Absurdism and Appendix-itus in Ecclesiastes

The Old Testament book of Ecclesiastes merits high marks in my opinion for its philosophical perspective of Absurdism, and its antidotal remedy of apathetic moderation.

The author of the early portion of Ecclesiastes is a realist, one who accepts the finite nature of all life, and thus one who realizes the futility in getting too caught up in the frustrating experience of the human condition. His acceptance of Absurdism as expressed in terms of “emptiness, emptiness, all is emptiness” could not have been expressed any clearer than by Camus; whereas his advised remedy “to eat, drink, and be happy” is Dudeism 101 as portrayed in “The Big Lebowski”.

Sadly enough, the afterthoughts of the author of the Appendix are a real buzzkill to the actual summary of the original author. The whole “fear God and keep his commandments for this is the whole duty of man” concept is the supplemental commentary of someone who read the text and realized that “alas, this ain’t theology”; and so with a few scratches of the pen, a wonderfully fulfilling humanist existential writing fell prey to your stereotypical theological indoctrinating humdrum.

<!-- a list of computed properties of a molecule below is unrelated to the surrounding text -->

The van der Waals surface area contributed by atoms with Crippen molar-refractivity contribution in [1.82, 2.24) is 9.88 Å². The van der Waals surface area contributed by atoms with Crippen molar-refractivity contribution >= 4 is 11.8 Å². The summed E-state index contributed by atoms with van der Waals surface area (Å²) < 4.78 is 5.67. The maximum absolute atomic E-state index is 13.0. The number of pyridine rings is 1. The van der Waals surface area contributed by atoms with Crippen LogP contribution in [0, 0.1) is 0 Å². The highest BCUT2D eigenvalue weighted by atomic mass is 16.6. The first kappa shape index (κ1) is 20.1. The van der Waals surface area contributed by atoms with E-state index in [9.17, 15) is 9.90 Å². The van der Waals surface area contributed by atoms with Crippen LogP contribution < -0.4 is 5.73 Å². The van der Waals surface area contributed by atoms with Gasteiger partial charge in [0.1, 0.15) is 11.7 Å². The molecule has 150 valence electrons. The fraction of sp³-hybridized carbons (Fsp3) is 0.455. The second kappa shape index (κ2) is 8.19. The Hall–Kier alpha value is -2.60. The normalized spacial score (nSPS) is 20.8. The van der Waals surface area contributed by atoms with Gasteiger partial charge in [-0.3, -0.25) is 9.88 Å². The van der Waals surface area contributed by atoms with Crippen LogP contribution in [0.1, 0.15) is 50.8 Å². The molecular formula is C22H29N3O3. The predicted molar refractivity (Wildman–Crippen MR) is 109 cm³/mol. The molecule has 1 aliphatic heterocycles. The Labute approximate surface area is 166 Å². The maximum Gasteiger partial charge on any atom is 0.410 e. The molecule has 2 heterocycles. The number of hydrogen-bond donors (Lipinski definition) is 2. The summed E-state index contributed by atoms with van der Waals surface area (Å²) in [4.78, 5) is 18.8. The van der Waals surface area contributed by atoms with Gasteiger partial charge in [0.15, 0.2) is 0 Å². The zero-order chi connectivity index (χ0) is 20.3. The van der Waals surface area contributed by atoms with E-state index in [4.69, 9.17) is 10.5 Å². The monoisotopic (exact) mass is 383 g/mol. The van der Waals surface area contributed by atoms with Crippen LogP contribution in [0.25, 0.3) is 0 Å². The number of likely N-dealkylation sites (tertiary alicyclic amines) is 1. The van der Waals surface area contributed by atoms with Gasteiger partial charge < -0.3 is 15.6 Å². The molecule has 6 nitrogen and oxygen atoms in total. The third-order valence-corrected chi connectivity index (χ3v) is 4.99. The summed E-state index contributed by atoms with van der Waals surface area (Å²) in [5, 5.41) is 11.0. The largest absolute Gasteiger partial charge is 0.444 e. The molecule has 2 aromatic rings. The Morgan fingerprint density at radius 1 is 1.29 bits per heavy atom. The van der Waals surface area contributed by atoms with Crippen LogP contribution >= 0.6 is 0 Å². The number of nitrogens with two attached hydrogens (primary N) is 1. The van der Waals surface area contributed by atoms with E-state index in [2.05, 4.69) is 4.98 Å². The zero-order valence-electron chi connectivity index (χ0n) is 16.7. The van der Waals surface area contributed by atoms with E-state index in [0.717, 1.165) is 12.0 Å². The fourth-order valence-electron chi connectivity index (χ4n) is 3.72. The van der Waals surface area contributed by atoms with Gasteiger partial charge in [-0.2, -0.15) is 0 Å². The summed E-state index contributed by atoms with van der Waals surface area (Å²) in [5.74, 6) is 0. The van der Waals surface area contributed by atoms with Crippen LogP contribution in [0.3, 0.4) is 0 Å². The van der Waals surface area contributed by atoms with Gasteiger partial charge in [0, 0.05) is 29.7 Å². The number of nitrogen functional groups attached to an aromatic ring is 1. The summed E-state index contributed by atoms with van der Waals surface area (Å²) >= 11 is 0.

If ever there was a case of literary homicide by Appendix-itus; then such is the case of the latter verses of the book of Ecclesiastes.

The original text of Ecclesiastes, as concluded in 12:8; offers such deep, real life existential insights, then only to be later diluted by the imaginative indoctrinating theology of a “text tamperer” in the verses that follow.

I suppose that such is only fitting when considered in the framework of the content and the message of the unknown, existential author of Ecclesiastes; “because sometimes a man who has toiled with wisdom, and knowledge, and skill must leave all to be enjoyed by a man who does not toil for it… and who knows whether he will be a wise man or a fool?”.

What a pity.

“Emptiness, emptiness, all is emptiness”…..

Misogyny and Myth: Genesis 19